This Saturday is Workers Memorial Day, a time when working families across the country gather to remember the dead and fight for the living — as Mother Jones put it. Though we’ve made significant strides in workplace safety over the years, it’s clear that we’ve still got some work to do.
After a nationwide frenzy, lottery officials revealed yesterday that three Maryland residents had pitched in to buy one of the winning Mega Millions tickets. Each of the lucky winners will pocket around $35 million, after taxes.
That figure is exciting in its own right. But what makes this story truly remarkable is that all three of these winners, who have chosen to remain anonymous, work in the state’s public education system—and they’ve all decided to keep doing the work they love.
Earlier this month, Michigan Gov. Rick Snyder signed H.B. 4246, a bill that will prevent graduate research and teaching assistants at the state’s public universities from forming unions and bargaining collectively. We asked Alix Gould-Werth (pictured), one of the graduate student research assistants (GSRA) involved in an organizing drive at the University of Michigan, to shed some light on this latest attack on workers. Read more »
Fed up with the relentless attacks on workers from state legislators, Michiganders have launched a new campaign to protect collective bargaining rights. The Protect Our Jobs campaign has already begun collecting signatures to put a constitutional amendment on the November ballot that would ensure workers’ rights to form unions and bargain together for fair pay and better working conditions.
There’s no doubt that this initiative would be good for workers, but it’s also crucial for the state’s economic recovery. With the ability to bargain collectively, workers can regain their grasp on the middle class and pump much-needed consumer spending into the economy.
As a former student organizer, I’ve been keeping a close eye on the University of Virginia, where 12 students (including a UVA football player) were on hunger strike to advocate for a living wage for campus workers—who all too often face bottom-of-the-barrel wages and benefits. The hunger-striking students received an outpouring of solidarity across the country and after 13 days of fasting, the university finally agreed to take steps toward a living wage for its employees. Read more »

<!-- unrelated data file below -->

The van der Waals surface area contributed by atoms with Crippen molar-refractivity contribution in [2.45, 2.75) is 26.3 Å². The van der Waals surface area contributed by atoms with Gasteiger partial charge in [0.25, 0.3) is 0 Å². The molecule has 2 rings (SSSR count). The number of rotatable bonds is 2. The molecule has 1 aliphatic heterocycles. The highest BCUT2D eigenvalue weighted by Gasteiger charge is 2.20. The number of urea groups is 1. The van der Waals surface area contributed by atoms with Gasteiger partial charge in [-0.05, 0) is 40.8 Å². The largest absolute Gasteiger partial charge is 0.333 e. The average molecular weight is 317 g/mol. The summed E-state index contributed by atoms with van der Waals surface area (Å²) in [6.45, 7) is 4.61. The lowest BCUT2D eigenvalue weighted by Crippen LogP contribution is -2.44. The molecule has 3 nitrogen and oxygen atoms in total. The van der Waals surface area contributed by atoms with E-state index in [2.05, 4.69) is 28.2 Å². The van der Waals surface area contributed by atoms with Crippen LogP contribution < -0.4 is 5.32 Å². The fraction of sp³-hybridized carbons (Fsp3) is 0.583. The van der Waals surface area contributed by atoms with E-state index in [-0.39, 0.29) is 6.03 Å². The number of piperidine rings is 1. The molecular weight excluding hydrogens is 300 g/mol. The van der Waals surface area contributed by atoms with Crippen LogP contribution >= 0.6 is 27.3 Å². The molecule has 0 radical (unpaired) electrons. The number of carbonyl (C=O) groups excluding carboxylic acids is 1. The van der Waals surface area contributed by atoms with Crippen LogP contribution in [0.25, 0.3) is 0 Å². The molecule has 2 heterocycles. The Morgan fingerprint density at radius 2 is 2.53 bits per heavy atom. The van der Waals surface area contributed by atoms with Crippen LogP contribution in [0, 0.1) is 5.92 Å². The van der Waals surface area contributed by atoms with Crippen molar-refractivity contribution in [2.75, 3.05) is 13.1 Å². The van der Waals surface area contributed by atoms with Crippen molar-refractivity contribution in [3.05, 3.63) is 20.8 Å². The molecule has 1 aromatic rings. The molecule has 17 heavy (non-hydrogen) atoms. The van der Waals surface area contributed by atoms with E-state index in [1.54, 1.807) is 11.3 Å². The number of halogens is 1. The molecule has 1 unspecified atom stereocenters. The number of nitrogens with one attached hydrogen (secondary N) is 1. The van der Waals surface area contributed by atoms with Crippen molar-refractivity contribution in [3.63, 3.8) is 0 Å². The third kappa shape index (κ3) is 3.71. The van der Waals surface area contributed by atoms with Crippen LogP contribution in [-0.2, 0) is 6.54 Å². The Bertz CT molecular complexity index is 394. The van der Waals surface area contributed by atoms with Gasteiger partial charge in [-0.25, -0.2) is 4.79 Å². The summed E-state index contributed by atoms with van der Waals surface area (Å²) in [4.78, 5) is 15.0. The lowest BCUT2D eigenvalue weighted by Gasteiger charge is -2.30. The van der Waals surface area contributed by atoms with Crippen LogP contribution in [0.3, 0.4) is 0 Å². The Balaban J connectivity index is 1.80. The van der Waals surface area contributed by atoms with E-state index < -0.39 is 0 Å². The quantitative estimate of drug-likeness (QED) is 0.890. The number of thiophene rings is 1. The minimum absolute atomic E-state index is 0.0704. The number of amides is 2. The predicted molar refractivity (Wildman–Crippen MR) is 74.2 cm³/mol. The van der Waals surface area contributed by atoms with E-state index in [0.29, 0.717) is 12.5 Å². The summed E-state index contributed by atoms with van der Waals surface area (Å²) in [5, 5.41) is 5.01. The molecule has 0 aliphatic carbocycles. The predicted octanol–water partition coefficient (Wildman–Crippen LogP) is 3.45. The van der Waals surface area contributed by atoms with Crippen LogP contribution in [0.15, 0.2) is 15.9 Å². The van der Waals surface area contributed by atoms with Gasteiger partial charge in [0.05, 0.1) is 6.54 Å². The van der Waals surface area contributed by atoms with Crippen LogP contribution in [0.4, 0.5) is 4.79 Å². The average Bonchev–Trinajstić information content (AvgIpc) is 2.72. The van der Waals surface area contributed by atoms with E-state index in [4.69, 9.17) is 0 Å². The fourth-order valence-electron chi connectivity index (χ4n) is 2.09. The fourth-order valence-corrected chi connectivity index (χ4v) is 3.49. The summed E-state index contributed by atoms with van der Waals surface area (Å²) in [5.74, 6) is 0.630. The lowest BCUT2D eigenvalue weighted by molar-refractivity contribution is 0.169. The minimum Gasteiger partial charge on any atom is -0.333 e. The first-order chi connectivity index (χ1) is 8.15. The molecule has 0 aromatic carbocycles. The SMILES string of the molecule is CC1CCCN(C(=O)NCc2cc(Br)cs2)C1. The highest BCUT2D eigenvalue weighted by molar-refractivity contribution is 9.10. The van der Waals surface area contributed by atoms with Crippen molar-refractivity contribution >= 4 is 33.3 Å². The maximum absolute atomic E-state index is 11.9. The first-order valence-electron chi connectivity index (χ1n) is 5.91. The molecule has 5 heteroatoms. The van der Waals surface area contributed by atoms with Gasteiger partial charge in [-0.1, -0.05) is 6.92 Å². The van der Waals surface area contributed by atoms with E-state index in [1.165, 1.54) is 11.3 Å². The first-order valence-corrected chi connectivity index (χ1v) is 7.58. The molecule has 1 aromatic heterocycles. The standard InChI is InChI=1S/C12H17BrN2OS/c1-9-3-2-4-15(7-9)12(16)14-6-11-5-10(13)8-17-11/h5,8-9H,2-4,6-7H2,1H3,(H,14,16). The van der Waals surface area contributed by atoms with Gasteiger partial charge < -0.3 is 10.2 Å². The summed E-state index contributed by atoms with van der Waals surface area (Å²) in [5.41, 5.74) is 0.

Earlier this month, Los Angeles workers got some long-awaited good news: The Metropolitan Transportation Authority (MTA) Board of Directors unanimously approved a project labor agreement (PLA) for upcoming projects that will create an estimated 270,000 good, family-supporting jobs over the next 30 years. What’s even better? Forty percent of work hours will go to disadvantaged communities, and at least half of those hours will go to apprentices—meaning a career path for workers who might otherwise be stuck in dead-end, low-wage jobs. Read more »
Last week, the Bureau of Labor Statistics (BLS) released its annual report on union membership rates in the United States. In stark contrast to the decline in union membership we’ve seen in recent years, union membership levels held relatively steady at 11.8 percent in 2011.
Though cash-strapped state and local governments cut jobs, the percentage of public sector workers in unions increased from 36.2 percent to 37.0 percent. Job loss in the public sector was offset by gains in the private sector, where union membership stayed at 6.9 percent with an increase of 110,000 union members. The construction industry, which experienced one of the greatest drops in unionization in 2010, saw 73,000 union members added in 2011—the largest net gain for any industry. Read more »
Late last week, the National Labor Relations Board (NLRB) issued a decision in D.R. Horton, Inc., ruling that companies cannot prevent employees from bringing workplace grievances as a class in all judicial venues under mandatory arbitration agreements.
The decision didn’t come as much of a shock to anyone familiar with the details of the case. Under the National Labor Relations Act (NLRA), employees have full freedom to come together and engage in concerted activity to address workplace concerns. In clear violation of the Act, D.R. Horton enforced its arbitration agreement by dividing a group of workers facing overtime violations into single units. In other words, workers had to seek justice as individuals rather than as a group—even though they shared the same complaint against their employer. Read more »
When Craig Becker’s recess term on the National Labor Relations Board (NLRB) expired in December, the outlook didn’t look good for workers in 2012. The U.S. Supreme Court has ruled that the NLRB needs three members to exercise its authority, so without new appointees, the Board would have been forced to shut down—leaving workers and employers alike in the lurch.
It’s been quite a year for workers. From Wisconsin to Washington, D.C., on the football field and the factory floor, we’ve seen unprecedented attacks on workers’ rights from Big Business and corporate-backed politicians. But we’ve also seen the resurgence of a movement to ensure fairness for all Americans and the beginnings of a great political awakening for the 99 percent.